Dear Colleagues! This is Pharma Veterans Blog Post #480. Pharma Veterans welcomes sharing of knowledge and wisdom by Veterans for the benefit of Community at large. Pharma Veterans Blog is published by Asrar Qureshi onWordPress, the top blog site. Please email to email@example.com for publishing your contributions here.
In response to last blog post, #479, published on Monday 3rd, I have received three questions/comments. These are important and should be replied/commented upon.
Question: There appears to be a conflict between maintaining work standard and Ramadan facilitation. Owing to its religious nature, it also carries an emotional component, making it more sensitive and delicate. How should it be handled?
Both assertions are right. It is an apparent conflict because reducing work hours will likely reduce output. The conflicting nature makes it difficult for any organization.
There may not be easy, straightforward solutions, but I wish to offer following suggestions.
- The emotional part should be handled first. Ramadan should be acknowledged and welcomed with open heart. Every Muslim employee should be felicitated by the management on this auspicious occasion. If feasible, a suitable Ramadan gift comprising of dates and some beverage may be distributed. From here, two options may be considered.
- In closer organizations, opinion may be invited on how the work should be designed to facilitate without compromising work.
- In larger, more diverse organizations, the matter may be discussed among the management and then a communication should be floated.
- The spirit is important. Usually, the senior managers in their air of seniority fail to recognize and appreciate the exertion of front line, particularly, field employees. A compassionate approach can help, but it has to be genuinely compassionate, and not exploitation guised as compassion.
- The first time will take more effort, but it will set the scene for next years. Things shall fall into routine in the subsequent years quickly.
- Participative management is talked about in all progressive organizations. This situation is a classic case for participative management, and it should be handled accordingly.
- Some work loss of minor importance may be considered in the interest of more important jobs. Resetting of priorities may be considered, if required.
- Fasting is mandatory for all Muslims but is not observed as such. Senior Managers particularly take the position that they have very important work to do, and they cannot handle it along with fasting. Without going into debate on this point, the overall respect of Ramadan needs to be observed by all, and for all.
The summary is that Ramadan should be observed as a source of blessings, which it is, rather than a source of burden and conflict. The more we think in this direction, the more ideas we shall be able to generate with regard to our specific situation.
Question: COVID is already hurting work. If we add Ramadan to it also, it may become hard to manage.
Yes, COVID is hurting in many ways and there is nothing much that we can do about it. In fact, we are apprehending stricter measures from government which will make things more difficult.
Management is about finding solutions. A lot of businesses have survived the onslaught of COVID for the second year in running. We also expect to hold the fort in the future also.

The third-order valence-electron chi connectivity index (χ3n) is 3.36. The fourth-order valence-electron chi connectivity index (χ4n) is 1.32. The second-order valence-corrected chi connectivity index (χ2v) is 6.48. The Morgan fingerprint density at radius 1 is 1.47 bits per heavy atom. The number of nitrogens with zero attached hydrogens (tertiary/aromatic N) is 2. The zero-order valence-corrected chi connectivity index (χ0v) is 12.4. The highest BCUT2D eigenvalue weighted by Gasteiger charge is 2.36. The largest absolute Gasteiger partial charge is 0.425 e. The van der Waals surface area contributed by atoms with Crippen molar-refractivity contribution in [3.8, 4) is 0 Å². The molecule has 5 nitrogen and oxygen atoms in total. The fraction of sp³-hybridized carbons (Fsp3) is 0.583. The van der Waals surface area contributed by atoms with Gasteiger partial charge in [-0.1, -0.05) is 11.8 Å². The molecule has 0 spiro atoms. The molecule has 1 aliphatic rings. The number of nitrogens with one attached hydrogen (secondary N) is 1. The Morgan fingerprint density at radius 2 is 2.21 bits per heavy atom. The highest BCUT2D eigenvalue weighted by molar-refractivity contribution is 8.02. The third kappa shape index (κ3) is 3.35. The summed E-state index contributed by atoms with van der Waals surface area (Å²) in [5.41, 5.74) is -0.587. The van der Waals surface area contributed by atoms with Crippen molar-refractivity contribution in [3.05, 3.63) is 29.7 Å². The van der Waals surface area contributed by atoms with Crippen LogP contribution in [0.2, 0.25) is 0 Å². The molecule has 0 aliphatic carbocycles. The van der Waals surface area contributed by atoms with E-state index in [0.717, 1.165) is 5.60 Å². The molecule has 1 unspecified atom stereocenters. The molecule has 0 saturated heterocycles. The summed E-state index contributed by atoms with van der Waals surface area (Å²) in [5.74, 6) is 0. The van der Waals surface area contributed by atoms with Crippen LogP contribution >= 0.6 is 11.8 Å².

My suggestions are following.
- We may try to think in terms of is/and, rather than and/or. It means that we should place things side by side (juxtaposed) rather than putting one against the other. Lockdown becomes acceptable because there is no escape, but Ramadan is not as acceptable because it can be escaped. If we change our view slightly, we shall be able to see things in a better light.
- These are unusual times, and it is required that we think in unconventional ways to find non-traditional solutions. This is true for COVID also. We are still grappling with the questions of who should come and who should not come to office. We are not making arrangements for a decent work from home option. Please continue thinking in new ways.
Question: Employees are already looking for ways to do less work. Ramadan becomes a tool in their hands to shirk work.
This is the most traditional way of thinking and it prevails on both sides. The management considers employees to be good-for-nothing, lazy people who need to be pushed to do work; the employees consider the management to be ruthless tyrants who do nothing but exploit. In many organizations, it is actually so. In others, the situation may be better, but the sentiment still exists.
My suggestions are following.
- Employee-Employer relationship is a matter of discussion and effort the world over. If an organization wishes to progress and become a truly rewarding place to work and do business, it has to get away from the historical distrust and create better understanding between both parties. This is a whole subject in itself and can be taken up separately. Having said that, consistent work is required to improve this situation.
- Small gestures matter more than big things. Small gestures can be done more often and have recurring impact while big things can only be done once in a while. Ramadan facilitation is a small gesture and shall certainly add to goodwill.
I may close by saying that our reservations arise out of our standard, conventional way of looking at and handling things. The most important thing to do is to liberate ourselves and venture into more progressive, unconventional ways.
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